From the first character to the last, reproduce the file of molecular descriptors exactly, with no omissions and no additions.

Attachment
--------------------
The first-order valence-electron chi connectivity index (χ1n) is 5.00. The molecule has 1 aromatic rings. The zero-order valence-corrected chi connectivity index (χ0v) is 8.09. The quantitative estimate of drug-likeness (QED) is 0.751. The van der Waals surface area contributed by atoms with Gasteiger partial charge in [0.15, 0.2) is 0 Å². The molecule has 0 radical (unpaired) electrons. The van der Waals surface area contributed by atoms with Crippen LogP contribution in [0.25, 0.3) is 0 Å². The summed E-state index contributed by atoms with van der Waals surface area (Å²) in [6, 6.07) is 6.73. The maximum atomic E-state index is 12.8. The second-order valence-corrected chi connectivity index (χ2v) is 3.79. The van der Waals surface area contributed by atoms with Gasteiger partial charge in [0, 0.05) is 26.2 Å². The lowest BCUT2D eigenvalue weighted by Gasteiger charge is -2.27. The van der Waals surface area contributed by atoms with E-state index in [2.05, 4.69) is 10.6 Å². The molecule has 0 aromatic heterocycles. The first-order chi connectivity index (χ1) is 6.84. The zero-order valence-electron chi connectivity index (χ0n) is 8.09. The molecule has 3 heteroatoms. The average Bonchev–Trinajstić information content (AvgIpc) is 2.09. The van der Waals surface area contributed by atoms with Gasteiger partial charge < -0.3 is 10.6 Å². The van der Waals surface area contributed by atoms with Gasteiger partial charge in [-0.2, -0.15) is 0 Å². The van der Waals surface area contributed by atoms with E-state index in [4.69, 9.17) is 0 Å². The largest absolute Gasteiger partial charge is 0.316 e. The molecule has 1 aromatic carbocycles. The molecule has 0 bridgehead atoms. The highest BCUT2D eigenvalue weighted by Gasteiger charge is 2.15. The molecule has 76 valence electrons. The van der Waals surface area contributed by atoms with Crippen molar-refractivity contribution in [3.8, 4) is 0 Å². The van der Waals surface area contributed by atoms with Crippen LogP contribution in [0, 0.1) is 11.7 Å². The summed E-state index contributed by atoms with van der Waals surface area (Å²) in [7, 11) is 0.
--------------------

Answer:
The first-order valence-electron chi connectivity index (χ1n) is 5.00. The molecule has 1 aromatic rings. The zero-order valence-corrected chi connectivity index (χ0v) is 8.09. The quantitative estimate of drug-likeness (QED) is 0.751. The van der Waals surface area contributed by atoms with Gasteiger partial charge in [0.15, 0.2) is 0 Å². The molecule has 0 radical (unpaired) electrons. The van der Waals surface area contributed by atoms with Crippen LogP contribution in [0.25, 0.3) is 0 Å². The summed E-state index contributed by atoms with van der Waals surface area (Å²) in [6, 6.07) is 6.73. The maximum atomic E-state index is 12.8. The second-order valence-corrected chi connectivity index (χ2v) is 3.79. The van der Waals surface area contributed by atoms with Gasteiger partial charge in [0, 0.05) is 26.2 Å². The lowest BCUT2D eigenvalue weighted by Gasteiger charge is -2.27. The van der Waals surface area contributed by atoms with E-state index in [2.05, 4.69) is 10.6 Å². The molecule has 0 aromatic heterocycles. The first-order chi connectivity index (χ1) is 6.84. The zero-order valence-electron chi connectivity index (χ0n) is 8.09. The molecule has 3 heteroatoms. The average Bonchev–Trinajstić information content (AvgIpc) is 2.09. The van der Waals surface area contributed by atoms with Gasteiger partial charge < -0.3 is 10.6 Å². The van der Waals surface area contributed by atoms with Gasteiger partial charge in [-0.2, -0.15) is 0 Å². The van der Waals surface area contributed by atoms with E-state index in [4.69, 9.17) is 0 Å². The largest absolute Gasteiger partial charge is 0.316 e. The molecule has 1 aromatic carbocycles. The molecule has 0 bridgehead atoms. The highest BCUT2D eigenvalue weighted by Gasteiger charge is 2.15. The molecule has 76 valence electrons. The van der Waals surface area contributed by atoms with Crippen molar-refractivity contribution in [3.8, 4) is 0 Å². The van der Waals surface area contributed by atoms with Crippen LogP contribution in [0, 0.1) is 11.7 Å². The summed E-state index contributed by atoms with van der Waals surface area (Å²) in [7, 11) is 0.